Difference between revisions of "Tom and Jerry"

From Chanticleer Society
(To Serve)
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==History==
 
==History==
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As reported by [[David Wondrich]], the first known reference to the Tom & Jerry as a drink comes from the Salem Gazette of March 20, 1827 in the recounting an incident in Police Court, where a “lad of about thirteen years of age” was tried for theft. He was acquitted because it was deemed he was “...deranged, probably in consequence of the “hell-broth” that he had been drinking”. The drink was named “Tom and Jerry”, and described as “eggs, sugar, nutmeg, ginger, allspice and rum”.
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While the Tom and Jerry has been eclipsed by the [[Egg Nog]] as the favored holiday tipple, it has gradually been making a comeback, mostly due to the diligent efforts of [[Audrey Saunders]] and other bartenders who have seen the value of this drink. Saunders was first introduced to it by [[Dale DeGroff]] in the early 2000's, and she has been serving it to her patrons every year since. In 2003, [[David Wondrich]] helped to usher in the craft cocktail movement with the "A Tribute to "Professor" Jerry Thomas Father of the Cocktail" event at the Plaza Hotel in New York. He invited a handful of the nations leading bartenders to serve up drinks from Mr. Thomas' "The Bartenders' Companion", which was the first printed book of cocktail recipes. [[Audrey Saunders]] chose to serve up the Tom and Jerry to the attendees, for many of which this would have been the first taste of this drink.
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As the craft cocktail movement has evolved, the Tom and Jerry has gradually been gaining more and more attention.
  
 
==External Links==
 
==External Links==

Revision as of 16:26, 17 December 2020

The Tom and Jerry is a traditional drink for cold weather, often served during the holidays. It is often said that it shouldn't be served before the first snowfall, or after the last. The drink is made by starting out with a batter mix, and then preparing each individual drink with a measure of batter, a hot liquid (originally with water, but often made these days with hot milk instead), and sprits.

Recipe

Despite the multiple ingredients, the batter recipe comes together very quickly, and once made will easily hold in the refrigerator for several days or longer. It can then be quickly mixed up for individual drinks.

Batter

  • 6 Eggs (yolks & whites separated)
  • 1 lb superfine sugar
  • 1 oz of Aged Rum
  • 1.5 oz (3 tbsp) Vanilla Extract
  • 3/4 tsp Ground cinnamon
  • 1/4 tsp Ground allspice
  • 1/4 tsp Ground nutmeg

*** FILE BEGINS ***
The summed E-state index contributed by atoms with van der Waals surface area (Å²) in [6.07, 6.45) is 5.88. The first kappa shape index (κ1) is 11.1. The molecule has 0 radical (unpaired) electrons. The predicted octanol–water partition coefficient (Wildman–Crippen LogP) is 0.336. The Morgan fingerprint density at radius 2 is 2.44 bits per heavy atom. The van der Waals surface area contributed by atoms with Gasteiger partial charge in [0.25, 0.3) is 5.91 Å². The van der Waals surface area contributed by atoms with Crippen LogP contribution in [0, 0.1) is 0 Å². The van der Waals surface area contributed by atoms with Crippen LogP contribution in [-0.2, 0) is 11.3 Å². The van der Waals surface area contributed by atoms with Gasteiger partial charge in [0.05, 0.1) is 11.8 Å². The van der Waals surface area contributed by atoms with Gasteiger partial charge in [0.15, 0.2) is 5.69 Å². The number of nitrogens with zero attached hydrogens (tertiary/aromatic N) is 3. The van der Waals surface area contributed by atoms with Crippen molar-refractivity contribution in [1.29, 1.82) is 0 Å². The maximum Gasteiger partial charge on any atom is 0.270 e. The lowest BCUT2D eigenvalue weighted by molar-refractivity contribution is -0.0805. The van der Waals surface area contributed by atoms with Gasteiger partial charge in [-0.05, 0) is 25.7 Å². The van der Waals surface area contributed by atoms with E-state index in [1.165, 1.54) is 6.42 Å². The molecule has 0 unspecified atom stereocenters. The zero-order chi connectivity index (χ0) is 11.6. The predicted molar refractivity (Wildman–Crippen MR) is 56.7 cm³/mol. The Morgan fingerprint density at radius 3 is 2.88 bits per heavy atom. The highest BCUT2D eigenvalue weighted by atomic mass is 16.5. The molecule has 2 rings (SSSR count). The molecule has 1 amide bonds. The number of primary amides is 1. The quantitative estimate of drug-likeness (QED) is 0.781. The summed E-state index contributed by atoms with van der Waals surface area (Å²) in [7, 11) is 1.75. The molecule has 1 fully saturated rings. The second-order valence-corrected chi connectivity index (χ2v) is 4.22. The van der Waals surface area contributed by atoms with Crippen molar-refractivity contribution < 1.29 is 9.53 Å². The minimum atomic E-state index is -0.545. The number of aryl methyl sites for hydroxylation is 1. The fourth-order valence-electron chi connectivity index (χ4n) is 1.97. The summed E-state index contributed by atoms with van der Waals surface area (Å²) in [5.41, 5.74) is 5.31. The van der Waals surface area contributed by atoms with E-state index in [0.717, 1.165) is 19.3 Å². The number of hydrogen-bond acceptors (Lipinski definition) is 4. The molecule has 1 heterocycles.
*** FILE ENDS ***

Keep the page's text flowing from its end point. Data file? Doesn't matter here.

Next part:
• 1/8 tsp Ground cloves
  • 2 dashes Angostura Bitters
  1. Use a food processor to beat the egg whites until slightly stiff. Transfer to a bowl.
  2. In the same processor, beat the egg yolks until they are thin and pale yellow.
  3. Gradually add sugar, spices, rum & vanilla to egg yolks (while food processor is running). Transfer to a large bowl.
  4. Add the egg yolk mixture to the egg whites, and mix well.
  5. Store in sterilized container in the refrigerator. (A quart mason jar works well)

To Serve

  • Stir the batter mixture well before each drink to mix up anything that has settled.
  • Add 2 oz. of batter in a preheated, (10 oz) Irish coffee mug.
  • Add 1 oz aged rum + 1 oz cognac.
  • Fill with 6 oz boiling milk, briskly stirring with a short whisk (optimal) or spoon while adding milk, so that the two ingredients are beaten together.
  • Dust with freshly grated nutmeg.

History

As reported by David Wondrich, the first known reference to the Tom & Jerry as a drink comes from the Salem Gazette of March 20, 1827 in the recounting an incident in Police Court, where a “lad of about thirteen years of age” was tried for theft. He was acquitted because it was deemed he was “...deranged, probably in consequence of the “hell-broth” that he had been drinking”. The drink was named “Tom and Jerry”, and described as “eggs, sugar, nutmeg, ginger, allspice and rum”.

While the Tom and Jerry has been eclipsed by the Egg Nog as the favored holiday tipple, it has gradually been making a comeback, mostly due to the diligent efforts of Audrey Saunders and other bartenders who have seen the value of this drink. Saunders was first introduced to it by Dale DeGroff in the early 2000's, and she has been serving it to her patrons every year since. In 2003, David Wondrich helped to usher in the craft cocktail movement with the "A Tribute to "Professor" Jerry Thomas Father of the Cocktail" event at the Plaza Hotel in New York. He invited a handful of the nations leading bartenders to serve up drinks from Mr. Thomas' "The Bartenders' Companion", which was the first printed book of cocktail recipes. Audrey Saunders chose to serve up the Tom and Jerry to the attendees, for many of which this would have been the first taste of this drink.

As the craft cocktail movement has evolved, the Tom and Jerry has gradually been gaining more and more attention.

External Links

References